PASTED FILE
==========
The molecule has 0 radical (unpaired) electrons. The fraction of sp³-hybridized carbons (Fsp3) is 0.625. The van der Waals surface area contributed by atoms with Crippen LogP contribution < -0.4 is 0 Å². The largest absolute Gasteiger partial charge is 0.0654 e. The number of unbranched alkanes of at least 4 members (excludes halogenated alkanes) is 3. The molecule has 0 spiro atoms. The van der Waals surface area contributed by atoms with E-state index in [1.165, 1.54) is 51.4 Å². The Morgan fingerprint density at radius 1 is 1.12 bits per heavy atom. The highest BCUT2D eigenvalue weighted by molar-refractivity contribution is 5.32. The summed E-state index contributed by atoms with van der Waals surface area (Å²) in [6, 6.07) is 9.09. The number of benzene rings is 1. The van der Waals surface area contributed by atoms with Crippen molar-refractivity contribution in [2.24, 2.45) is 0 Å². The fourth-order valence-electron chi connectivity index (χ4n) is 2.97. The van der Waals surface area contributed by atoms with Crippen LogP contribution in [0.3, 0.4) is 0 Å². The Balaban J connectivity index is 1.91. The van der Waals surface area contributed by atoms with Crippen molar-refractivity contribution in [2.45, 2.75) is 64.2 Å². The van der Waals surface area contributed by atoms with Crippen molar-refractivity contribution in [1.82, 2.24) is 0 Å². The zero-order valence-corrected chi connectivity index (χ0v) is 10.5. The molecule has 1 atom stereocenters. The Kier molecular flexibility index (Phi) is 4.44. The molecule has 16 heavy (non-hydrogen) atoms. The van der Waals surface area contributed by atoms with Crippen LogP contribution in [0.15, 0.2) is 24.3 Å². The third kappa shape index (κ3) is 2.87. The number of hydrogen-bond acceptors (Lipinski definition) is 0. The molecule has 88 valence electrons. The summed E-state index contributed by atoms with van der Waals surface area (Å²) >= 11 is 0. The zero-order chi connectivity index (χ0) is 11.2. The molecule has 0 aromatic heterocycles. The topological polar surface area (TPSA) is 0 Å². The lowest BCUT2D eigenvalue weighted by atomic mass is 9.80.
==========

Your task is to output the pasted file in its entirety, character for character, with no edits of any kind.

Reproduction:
The molecule has 0 radical (unpaired) electrons. The fraction of sp³-hybridized carbons (Fsp3) is 0.625. The van der Waals surface area contributed by atoms with Crippen LogP contribution < -0.4 is 0 Å². The largest absolute Gasteiger partial charge is 0.0654 e. The number of unbranched alkanes of at least 4 members (excludes halogenated alkanes) is 3. The molecule has 0 spiro atoms. The van der Waals surface area contributed by atoms with E-state index in [1.165, 1.54) is 51.4 Å². The Morgan fingerprint density at radius 1 is 1.12 bits per heavy atom. The highest BCUT2D eigenvalue weighted by molar-refractivity contribution is 5.32. The summed E-state index contributed by atoms with van der Waals surface area (Å²) in [6, 6.07) is 9.09. The number of benzene rings is 1. The van der Waals surface area contributed by atoms with Crippen molar-refractivity contribution in [2.24, 2.45) is 0 Å². The fourth-order valence-electron chi connectivity index (χ4n) is 2.97. The van der Waals surface area contributed by atoms with Crippen LogP contribution in [0.3, 0.4) is 0 Å². The Balaban J connectivity index is 1.91. The van der Waals surface area contributed by atoms with Crippen molar-refractivity contribution in [2.45, 2.75) is 64.2 Å². The van der Waals surface area contributed by atoms with Crippen molar-refractivity contribution in [1.82, 2.24) is 0 Å². The zero-order valence-corrected chi connectivity index (χ0v) is 10.5. The molecule has 1 atom stereocenters. The Kier molecular flexibility index (Phi) is 4.44. The molecule has 16 heavy (non-hydrogen) atoms. The van der Waals surface area contributed by atoms with Crippen LogP contribution in [0.15, 0.2) is 24.3 Å². The third kappa shape index (κ3) is 2.87. The number of hydrogen-bond acceptors (Lipinski definition) is 0. The molecule has 88 valence electrons. The summed E-state index contributed by atoms with van der Waals surface area (Å²) >= 11 is 0. The zero-order chi connectivity index (χ0) is 11.2. The molecule has 0 aromatic heterocycles. The topological polar surface area (TPSA) is 0 Å². The lowest BCUT2D eigenvalue weighted by atomic mass is 9.80.